Blog Profile / Slate: Lexicon Valley


URL :http://www.slate.com/blogs/lexicon_valley.html
Filed Under:Academics / Linguistics
Posts on Regator:631
Posts / Week:1.7
Archived Since:June 9, 2008

Blog Post Archive

Which English You Speak Has Nothing to Do With How Smart You Are

How can linguists and educators work together to help maintain the linguistic voices of the next Zora Neale Hurston or Albert Einstein while at the same time support students on the Common Core, SATs, GREs, and LSATs? In classrooms across the U.S., there are kids who speak a wide variety of types of English. Show More Summary

A Course on Understanding People in Ipswich: Is the Course in Ipswich, or the People?

ARTHUR: Actually, I think he might. MARTIN: No, Arthur, he won’t. ARTHUR: Hmm. The thing is, though, Skip, with all due respect, but what I’ve got that you haven’t is that Mum sent me on a course on understanding people in Ipswich. MARTIN (slowly): And if I ever want the people of Ipswich understood, you’ll be the first person I call. Show More Summary

“Y” So Creative? A Very Adjective-y Letter

This all went down in the past month: Facebook comment: "As I know from my rednecky upstate second hometown.... " Email from a friend: "This morning I was thinking that my hairdresser is getting so Jesus-y with me." Headline from the...Show More Summary

Back-to-the-Future Tense: How Does Time Travel Affect Grammar?

A recent episode of The Big Bang Theory shows Sheldon, Leonard, Raj, and Howard watching Back to the Future, Part II and discussing the appropriate tense to use when talking about something that happened in an alternate past timeline. Show More Summary

Single Quotes or Double Quotes? It’s Really Quite Simple.

If you are an American, using quotation marks could hardly be simpler: Use double quotation marks at all times unless quoting something within a quotation, when you use single. It's different in the greater Anglosphere, where they generally use singles in books and doubles in newspapers. Show More Summary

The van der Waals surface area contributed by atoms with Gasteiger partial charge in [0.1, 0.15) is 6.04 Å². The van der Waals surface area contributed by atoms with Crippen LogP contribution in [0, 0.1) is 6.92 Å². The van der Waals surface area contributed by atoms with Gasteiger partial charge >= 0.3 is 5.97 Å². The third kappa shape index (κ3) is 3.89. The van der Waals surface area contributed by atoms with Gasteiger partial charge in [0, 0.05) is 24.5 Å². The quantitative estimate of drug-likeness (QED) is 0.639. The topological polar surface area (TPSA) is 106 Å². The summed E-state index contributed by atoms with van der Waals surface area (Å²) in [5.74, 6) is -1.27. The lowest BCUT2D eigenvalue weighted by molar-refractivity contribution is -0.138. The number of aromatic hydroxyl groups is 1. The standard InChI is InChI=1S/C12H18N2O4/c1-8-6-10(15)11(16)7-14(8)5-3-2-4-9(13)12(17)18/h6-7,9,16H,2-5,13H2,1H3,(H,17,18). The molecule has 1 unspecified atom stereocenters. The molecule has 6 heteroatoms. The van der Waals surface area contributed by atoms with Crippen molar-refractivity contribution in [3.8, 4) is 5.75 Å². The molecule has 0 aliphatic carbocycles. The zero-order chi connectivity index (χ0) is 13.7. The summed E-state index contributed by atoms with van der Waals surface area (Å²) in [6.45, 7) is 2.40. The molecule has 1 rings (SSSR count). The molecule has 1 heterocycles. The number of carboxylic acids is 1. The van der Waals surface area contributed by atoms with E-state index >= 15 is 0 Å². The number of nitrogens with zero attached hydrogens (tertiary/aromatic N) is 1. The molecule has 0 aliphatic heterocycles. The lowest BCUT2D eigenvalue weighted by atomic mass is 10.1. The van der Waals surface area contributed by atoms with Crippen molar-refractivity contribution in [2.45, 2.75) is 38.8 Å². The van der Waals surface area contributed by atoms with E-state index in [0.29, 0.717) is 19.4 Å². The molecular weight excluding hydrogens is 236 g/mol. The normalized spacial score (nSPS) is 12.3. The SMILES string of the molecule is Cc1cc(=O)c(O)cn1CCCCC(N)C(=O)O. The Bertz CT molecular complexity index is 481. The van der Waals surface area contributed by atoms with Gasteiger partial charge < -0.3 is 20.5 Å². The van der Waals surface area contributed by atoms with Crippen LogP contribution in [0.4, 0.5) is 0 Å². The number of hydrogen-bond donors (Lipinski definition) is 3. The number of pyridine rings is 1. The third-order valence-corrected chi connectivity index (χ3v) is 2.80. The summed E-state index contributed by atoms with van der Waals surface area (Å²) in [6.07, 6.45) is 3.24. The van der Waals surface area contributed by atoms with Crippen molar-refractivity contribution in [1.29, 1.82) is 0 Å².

Which Came First, the Word Chicken or the Word Egg?

There are two famous riddles about chickens. One investigates the reasoning behind the chicken’s desire to cross the road (“to get to the other side”) while the other poses the ontological quandary: “Which came first, the chicken...Show More Summary

4 Features From Other Languages That We Wish English Had

If you were redesigning English, and you could make it do anything that any other language in the world does, what would you change? In the video below, YouTuber Tom Scott talks about four fantastic features in other languages that he...Show More Summary

What Exactly Is “Cerise”? The Complicated History of Color Definitions.

When you spend all your time in a book, you think you know it. All the editors at Merriam-Webster know Webster's Third Edition, but now that we're undertaking a revision of the beast, we're ears-deep in it, drowning in stuffy single-statement definitions. Show More Summary

What Do You Call the Night Before Halloween?

If you're like the majority of Americans, you don't have a special term for the night before Halloween, and it may not even have occurred to you that anyone does. But for a substantial minority of people, about 25 percent of respondents to the Cambridge Online Survey of World Englishes, the night before Halloween most certainly does have a name. Show More Summary

What Ghostbusters Tells Us About the Hidden Rules of Conversation